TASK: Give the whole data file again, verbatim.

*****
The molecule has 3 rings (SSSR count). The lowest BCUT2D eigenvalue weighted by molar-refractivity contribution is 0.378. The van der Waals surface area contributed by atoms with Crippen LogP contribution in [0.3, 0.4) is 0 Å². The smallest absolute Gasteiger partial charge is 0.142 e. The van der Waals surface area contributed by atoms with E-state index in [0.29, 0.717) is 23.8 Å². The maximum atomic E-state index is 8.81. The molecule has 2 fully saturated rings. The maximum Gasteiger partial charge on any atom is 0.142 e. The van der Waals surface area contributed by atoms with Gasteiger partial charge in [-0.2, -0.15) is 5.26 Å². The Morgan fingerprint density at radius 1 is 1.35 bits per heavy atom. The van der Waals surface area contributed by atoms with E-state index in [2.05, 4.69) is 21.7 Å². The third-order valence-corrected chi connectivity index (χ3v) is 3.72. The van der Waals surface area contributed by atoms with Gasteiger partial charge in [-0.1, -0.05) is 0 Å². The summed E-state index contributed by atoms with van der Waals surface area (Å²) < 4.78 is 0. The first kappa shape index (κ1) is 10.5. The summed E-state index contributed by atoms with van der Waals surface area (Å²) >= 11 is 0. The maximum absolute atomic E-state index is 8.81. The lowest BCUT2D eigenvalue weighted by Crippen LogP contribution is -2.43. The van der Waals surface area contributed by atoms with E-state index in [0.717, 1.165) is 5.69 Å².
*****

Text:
The molecule has 3 rings (SSSR count). The lowest BCUT2D eigenvalue weighted by molar-refractivity contribution is 0.378. The van der Waals surface area contributed by atoms with Crippen LogP contribution in [0.3, 0.4) is 0 Å². The smallest absolute Gasteiger partial charge is 0.142 e. The van der Waals surface area contributed by atoms with E-state index in [0.29, 0.717) is 23.8 Å². The maximum atomic E-state index is 8.81. The molecule has 2 fully saturated rings. The maximum Gasteiger partial charge on any atom is 0.142 e. The van der Waals surface area contributed by atoms with Gasteiger partial charge in [-0.2, -0.15) is 5.26 Å². The Morgan fingerprint density at radius 1 is 1.35 bits per heavy atom. The van der Waals surface area contributed by atoms with E-state index in [2.05, 4.69) is 21.7 Å². The third-order valence-corrected chi connectivity index (χ3v) is 3.72. The van der Waals surface area contributed by atoms with Gasteiger partial charge in [-0.1, -0.05) is 0 Å². The summed E-state index contributed by atoms with van der Waals surface area (Å²) < 4.78 is 0. The first kappa shape index (κ1) is 10.5. The summed E-state index contributed by atoms with van der Waals surface area (Å²) >= 11 is 0. The maximum absolute atomic E-state index is 8.81. The lowest BCUT2D eigenvalue weighted by Crippen LogP contribution is -2.43. The van der Waals surface area contributed by atoms with E-state index in [0.717, 1.165) is 5.69 Å².